Journal Name: Modern Asian Studies: Volume 35 - Issue 01 - February 2001
Print ISSN: 0026-749X Online ISSN: 1469-8099
Orality, Literacy and Memorization: Priestly Education in Contemporary South India (pp1-31)
C. J. FULLER (London School of Economics and Political Science)
For the debate on orality, literacy and memorization, India provides some striking evidence. In his comparative analysis of 'oral aspects of scripture', Graham gives the Hindu tradition a special place, for the 'ancient Vedic tradition represents the paradigmatic instance of scripture as spoken, recited word' (Graham 1987:68). The Vedas, the oldest texts of Hinduism, have been transmitted orally for three thousand years or more, despite the very early implementation of writing, and it is the Vedas as recited from memory by Brahmans that are alone authoritative. A corollary of the spoken word's primacy is that in teaching the Vedas and other texts, although 'written texts have been used', 'a text without a teacher to teach it directly and orally to a pupil is only so many useless leaves or pages' (ibid.: 74).
Courts of Law and Styles of Self in Eighteenth-Century Madras: From Hybrid to Colonial Self (pp33-74)
MATTISON MINES (University of California, Santa Barbara)
My concern is public representations of individuals and how these were affected by British East India Company courts, judicial proceedings, and the law in Madras city during the eighteenth and early nineteenth centuries. Company records reveal that this was a period of dramatic transformation in self-representation, just as it also was in Company rule. My purpose is to trace the transformation of the manner in which individuals represented themselves and others and what this process reveals about the constitution of Madras society and Company rule before and after the establishment of an independent judiciary at the end of the eighteenth century. Most particularly, in this paper I seek to demonstrate how the transformation of East India Company courts of judicature from interested courts, strictly controlled by the Company, to independent courts is associated with changes that greatly affected the manner in which individuals—both British and Indian—thought of themselves and others in Madras city public life. This transformation was of a piece with the establishment of independent judiciaries in England and North America at the time and indicates how Madras too was influenced by these political developments.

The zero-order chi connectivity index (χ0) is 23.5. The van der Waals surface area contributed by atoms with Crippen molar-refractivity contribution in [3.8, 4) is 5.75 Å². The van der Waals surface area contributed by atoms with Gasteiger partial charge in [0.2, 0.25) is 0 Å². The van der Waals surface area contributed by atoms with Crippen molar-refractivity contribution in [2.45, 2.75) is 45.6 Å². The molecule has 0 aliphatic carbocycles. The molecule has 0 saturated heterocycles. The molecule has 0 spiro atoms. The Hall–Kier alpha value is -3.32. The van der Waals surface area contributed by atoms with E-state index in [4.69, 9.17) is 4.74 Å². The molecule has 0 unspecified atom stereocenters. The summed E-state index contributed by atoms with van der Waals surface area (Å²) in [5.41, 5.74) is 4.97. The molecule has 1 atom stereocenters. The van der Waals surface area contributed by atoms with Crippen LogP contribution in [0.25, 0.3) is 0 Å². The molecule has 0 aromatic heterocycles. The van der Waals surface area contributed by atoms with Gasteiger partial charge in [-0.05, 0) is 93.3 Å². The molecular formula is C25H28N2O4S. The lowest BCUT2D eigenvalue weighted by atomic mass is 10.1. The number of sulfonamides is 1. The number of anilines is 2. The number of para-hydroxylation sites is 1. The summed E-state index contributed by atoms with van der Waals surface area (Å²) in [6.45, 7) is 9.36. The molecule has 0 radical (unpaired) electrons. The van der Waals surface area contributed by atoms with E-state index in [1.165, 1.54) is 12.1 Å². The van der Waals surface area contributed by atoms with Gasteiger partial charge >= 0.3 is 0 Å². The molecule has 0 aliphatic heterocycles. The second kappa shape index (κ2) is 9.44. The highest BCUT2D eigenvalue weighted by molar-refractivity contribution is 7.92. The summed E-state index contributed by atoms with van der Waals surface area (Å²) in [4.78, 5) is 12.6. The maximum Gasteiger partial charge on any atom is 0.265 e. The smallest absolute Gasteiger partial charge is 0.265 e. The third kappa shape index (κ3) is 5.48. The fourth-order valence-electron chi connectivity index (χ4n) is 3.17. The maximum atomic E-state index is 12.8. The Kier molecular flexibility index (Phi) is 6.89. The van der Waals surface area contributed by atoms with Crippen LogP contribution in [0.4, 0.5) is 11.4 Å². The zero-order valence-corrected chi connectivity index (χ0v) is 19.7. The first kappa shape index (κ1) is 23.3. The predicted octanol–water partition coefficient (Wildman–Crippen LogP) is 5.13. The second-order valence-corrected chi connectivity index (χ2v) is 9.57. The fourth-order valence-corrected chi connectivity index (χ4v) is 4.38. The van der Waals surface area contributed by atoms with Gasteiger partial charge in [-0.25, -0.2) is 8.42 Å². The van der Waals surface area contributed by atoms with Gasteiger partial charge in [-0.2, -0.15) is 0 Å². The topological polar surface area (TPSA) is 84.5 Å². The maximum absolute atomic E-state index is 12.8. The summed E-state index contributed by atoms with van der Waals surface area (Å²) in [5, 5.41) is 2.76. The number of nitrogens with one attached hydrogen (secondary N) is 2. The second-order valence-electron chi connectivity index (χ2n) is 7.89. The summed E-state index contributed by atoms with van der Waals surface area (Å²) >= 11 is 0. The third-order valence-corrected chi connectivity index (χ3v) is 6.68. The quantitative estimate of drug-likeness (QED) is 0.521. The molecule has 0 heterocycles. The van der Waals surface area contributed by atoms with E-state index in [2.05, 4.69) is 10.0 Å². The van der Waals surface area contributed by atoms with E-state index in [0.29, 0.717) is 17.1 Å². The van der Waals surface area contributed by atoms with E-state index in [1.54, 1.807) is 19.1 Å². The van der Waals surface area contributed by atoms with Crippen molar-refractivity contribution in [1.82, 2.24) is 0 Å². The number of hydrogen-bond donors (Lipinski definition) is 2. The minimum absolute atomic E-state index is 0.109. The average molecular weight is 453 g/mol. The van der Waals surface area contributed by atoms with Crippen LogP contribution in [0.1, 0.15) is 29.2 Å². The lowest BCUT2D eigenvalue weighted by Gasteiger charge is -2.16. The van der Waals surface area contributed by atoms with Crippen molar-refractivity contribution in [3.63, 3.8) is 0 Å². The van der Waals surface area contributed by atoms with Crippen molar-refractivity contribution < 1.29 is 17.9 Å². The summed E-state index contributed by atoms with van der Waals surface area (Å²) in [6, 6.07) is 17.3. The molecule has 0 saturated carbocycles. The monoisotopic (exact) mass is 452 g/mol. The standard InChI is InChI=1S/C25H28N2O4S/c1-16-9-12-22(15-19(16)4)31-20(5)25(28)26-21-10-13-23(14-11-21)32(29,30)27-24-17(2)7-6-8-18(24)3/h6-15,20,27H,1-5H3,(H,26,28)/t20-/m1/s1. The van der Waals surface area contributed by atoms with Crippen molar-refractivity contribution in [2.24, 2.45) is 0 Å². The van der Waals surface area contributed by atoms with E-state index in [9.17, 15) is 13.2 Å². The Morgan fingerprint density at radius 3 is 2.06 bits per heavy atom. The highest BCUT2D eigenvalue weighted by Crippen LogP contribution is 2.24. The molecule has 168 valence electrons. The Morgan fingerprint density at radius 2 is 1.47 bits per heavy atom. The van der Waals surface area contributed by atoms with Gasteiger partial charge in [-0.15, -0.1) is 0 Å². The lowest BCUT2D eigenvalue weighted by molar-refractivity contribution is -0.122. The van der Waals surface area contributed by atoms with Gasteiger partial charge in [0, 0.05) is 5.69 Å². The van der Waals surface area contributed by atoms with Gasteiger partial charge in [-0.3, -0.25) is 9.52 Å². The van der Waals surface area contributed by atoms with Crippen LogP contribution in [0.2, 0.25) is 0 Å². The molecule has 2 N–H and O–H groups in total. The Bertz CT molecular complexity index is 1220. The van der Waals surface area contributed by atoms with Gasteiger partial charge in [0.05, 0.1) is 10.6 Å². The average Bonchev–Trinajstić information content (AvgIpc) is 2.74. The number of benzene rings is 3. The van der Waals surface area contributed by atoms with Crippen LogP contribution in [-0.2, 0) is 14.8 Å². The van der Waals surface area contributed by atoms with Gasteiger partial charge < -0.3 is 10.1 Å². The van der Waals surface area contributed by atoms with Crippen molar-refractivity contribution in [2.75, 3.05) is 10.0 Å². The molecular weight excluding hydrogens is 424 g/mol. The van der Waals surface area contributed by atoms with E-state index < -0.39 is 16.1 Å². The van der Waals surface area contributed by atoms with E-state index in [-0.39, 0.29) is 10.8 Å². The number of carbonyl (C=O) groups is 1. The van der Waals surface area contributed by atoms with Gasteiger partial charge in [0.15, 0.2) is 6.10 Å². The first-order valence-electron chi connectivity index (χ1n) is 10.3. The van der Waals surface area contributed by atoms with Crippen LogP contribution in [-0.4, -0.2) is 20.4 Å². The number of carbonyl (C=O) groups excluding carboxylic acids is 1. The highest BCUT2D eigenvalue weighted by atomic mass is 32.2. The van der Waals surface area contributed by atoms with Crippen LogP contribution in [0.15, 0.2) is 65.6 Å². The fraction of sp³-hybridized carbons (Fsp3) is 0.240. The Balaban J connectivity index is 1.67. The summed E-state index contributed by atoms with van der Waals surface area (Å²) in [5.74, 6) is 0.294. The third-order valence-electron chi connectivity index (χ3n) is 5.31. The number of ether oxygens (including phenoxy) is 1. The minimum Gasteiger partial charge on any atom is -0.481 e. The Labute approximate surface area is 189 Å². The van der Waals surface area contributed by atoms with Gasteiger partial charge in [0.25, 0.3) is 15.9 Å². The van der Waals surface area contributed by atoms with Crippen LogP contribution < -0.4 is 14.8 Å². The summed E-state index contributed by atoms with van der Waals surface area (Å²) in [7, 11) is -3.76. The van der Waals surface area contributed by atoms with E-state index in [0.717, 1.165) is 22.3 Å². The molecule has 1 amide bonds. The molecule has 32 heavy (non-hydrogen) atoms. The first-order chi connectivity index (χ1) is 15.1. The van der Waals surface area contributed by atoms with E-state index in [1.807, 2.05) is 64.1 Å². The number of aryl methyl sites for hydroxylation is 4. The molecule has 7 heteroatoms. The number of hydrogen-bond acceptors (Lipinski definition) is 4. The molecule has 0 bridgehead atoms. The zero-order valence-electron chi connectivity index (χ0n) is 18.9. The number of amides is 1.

Bad Language: The Role of English, Persian and other Esoteric Tongues in the Dismissal of Sir Edward Colebrooke as Resident of Delhi in 1829 (pp75-112)
KATHERINE PRIOR, LANCE BRENNAN and ROBIN HAINES (Flinders University of South Australia)
In 1829, at the height of Lord William Bentinck's regime of reform, a keen young civil servant in north India took on one of the last of the Company's nabobs and won. It was a clash of a new style of Haileybury civilian with an old Company servant which remarkably prefigured the personal and philosophical dynamics of the Anglicist-Orientalist education debate a few years later. Sir Edward Colebrooke, Bt, was Resident of Delhi, 67 years old and nearly 50 years in the East India Company's service. His youthful adversary was his own first assistant, Charles Edward Trevelyan, aged 22 and, in Sir Edward's words, 'a Boy just escaped from school'. In June 1829 Trevelyan charged Colebrooke with corruption, and despite being cut by many of Delhi's European residents, saw the prosecution through to its conclusion some six months later when the Governor-General in Council was pleased to order Colebrooke's suspension from the service, a sentence ultimately confirmed by the Court of Directors.
The Technology of Sanitation in Colonial Delhi (pp113-155)
VIJAY PRASHAD (Trinity College, Hartford, Connecticut)
I. Sewage Under Capitalism
The preservation of the wealth and welfare of nations, and advances in culture and civilisation depend on how the sewage question is resolved.(von Liebig, 1850s).